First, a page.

In a detailed post last week (see post Why Currency Hedging is Necessary), reader Avon explained how foreign stocks are much riskier when one considers the effect of exchange rate fluctuations. He argued that even when exchange rate fluctuations wash out over the long term, the added volatility of these fluctuations increase the risk of holding foreign stocks. Therefore, he suggested that currency hedging is worthwhile even if the costs of hedging run close to 2% per year.
I turned to Triumph of the Optimists, an excellent book on 101 years of investment returns from sixteen countries around the world by Elroy Dimson, Paul Marsh and Mike Staunton to find out how currency fluctuations have affected investment returns in the past. The first point that should be made is that currency values have fluctuated considerably in the past. Most currencies depreciated against the U.S. dollar and the volatilities were quite large. The Italian Lira, for instance, depreciated at an annual rate of 5.7% against the U.S. dollar with a standard deviation of 17.4. As an aside, if the Canadian dollar depreciated at a similar rate, $100 will be worth just 37 cents after 101 years. Fortunately, compared to most other currencies, the Canadian dollar was very stable (depreciation of just 0.4%) and exhibited the lowest volatility — a standard deviation of just 4.3. Even in the era of floating exchange rates, the Canadian dollar exhibited low volatility: a standard deviation of just 4.7% in the 1972-2000 period.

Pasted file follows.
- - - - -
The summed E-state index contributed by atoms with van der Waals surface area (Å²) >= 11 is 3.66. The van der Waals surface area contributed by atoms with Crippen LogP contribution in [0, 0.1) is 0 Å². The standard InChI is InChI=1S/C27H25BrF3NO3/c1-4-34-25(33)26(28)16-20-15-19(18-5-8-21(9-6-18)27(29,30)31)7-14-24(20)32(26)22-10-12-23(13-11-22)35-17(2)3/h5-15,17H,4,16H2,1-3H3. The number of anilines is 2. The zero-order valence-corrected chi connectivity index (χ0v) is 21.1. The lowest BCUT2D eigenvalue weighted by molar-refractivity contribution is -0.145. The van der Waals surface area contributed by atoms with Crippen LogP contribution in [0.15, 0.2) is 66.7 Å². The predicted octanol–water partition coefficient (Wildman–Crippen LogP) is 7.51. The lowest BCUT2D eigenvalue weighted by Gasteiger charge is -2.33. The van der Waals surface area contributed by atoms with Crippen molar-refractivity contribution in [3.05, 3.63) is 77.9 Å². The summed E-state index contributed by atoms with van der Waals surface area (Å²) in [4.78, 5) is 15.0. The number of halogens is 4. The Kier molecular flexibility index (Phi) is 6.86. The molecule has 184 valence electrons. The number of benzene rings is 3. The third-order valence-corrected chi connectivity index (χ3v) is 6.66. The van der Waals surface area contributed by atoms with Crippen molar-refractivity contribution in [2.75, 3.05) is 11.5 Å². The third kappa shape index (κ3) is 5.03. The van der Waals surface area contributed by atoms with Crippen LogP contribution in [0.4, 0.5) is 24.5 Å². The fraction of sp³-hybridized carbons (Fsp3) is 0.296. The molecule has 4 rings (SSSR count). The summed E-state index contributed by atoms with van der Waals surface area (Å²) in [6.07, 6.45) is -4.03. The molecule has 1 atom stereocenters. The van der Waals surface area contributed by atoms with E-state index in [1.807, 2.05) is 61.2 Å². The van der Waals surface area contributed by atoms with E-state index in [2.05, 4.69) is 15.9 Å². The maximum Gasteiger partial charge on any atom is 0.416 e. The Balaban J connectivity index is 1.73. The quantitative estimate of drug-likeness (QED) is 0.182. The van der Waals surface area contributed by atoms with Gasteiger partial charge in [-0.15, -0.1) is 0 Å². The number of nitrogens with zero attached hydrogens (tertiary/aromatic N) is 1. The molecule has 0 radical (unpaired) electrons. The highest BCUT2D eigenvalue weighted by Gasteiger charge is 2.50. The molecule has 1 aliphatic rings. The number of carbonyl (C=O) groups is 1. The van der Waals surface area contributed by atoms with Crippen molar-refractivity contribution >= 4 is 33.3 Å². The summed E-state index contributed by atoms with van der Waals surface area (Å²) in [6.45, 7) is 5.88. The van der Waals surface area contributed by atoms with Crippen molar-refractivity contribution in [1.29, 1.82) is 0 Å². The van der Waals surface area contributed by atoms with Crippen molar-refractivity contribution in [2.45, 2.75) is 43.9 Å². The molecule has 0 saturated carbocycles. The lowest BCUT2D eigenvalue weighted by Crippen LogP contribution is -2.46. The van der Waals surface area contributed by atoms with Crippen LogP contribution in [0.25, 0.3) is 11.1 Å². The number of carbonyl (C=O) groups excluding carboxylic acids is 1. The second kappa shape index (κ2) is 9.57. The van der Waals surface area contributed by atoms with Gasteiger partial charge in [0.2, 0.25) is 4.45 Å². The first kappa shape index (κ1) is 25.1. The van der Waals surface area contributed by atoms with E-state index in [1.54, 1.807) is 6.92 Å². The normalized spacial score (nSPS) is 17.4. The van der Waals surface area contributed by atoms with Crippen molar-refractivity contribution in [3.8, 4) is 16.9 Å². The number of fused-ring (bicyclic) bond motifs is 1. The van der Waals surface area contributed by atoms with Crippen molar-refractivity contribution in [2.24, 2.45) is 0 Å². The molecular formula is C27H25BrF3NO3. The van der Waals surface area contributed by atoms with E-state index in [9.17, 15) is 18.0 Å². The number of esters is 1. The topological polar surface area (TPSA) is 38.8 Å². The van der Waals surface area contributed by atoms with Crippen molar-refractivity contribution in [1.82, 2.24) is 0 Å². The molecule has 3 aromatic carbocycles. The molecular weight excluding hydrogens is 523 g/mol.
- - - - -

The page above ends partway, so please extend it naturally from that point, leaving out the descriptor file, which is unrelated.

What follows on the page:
Despite the volatility in currency rates, currency risk did not add greatly to investor risk. Dimson et al. note: “The total dollar risk was generally less than the sum of the local market and currency risks because the correlation between the two returns was such that they often offset one another”. For instance, an U.S. investor in Canadian stocks would have experienced real returns with a standard deviation of 16.8% in local currency, 4.6% in exchange rate and 18.4% in U.S. dollar terms. In some markets such as Netherlands, Denmark and Sweden, the exchange risk offset local market risk so much that dollar risk was lower than local market risk.
The authors conclude:
International investors, can, of course, choose to hedge currency risk. We have seen, however, that even for single country investments, exchange risk does not greatly increase portfolio risk, and its impact is even smaller in the context of internationally diversified portfolios. Indeed, unhedged international portfolios might even have lower long-term variability than their hedged equivalents when measured in real terms.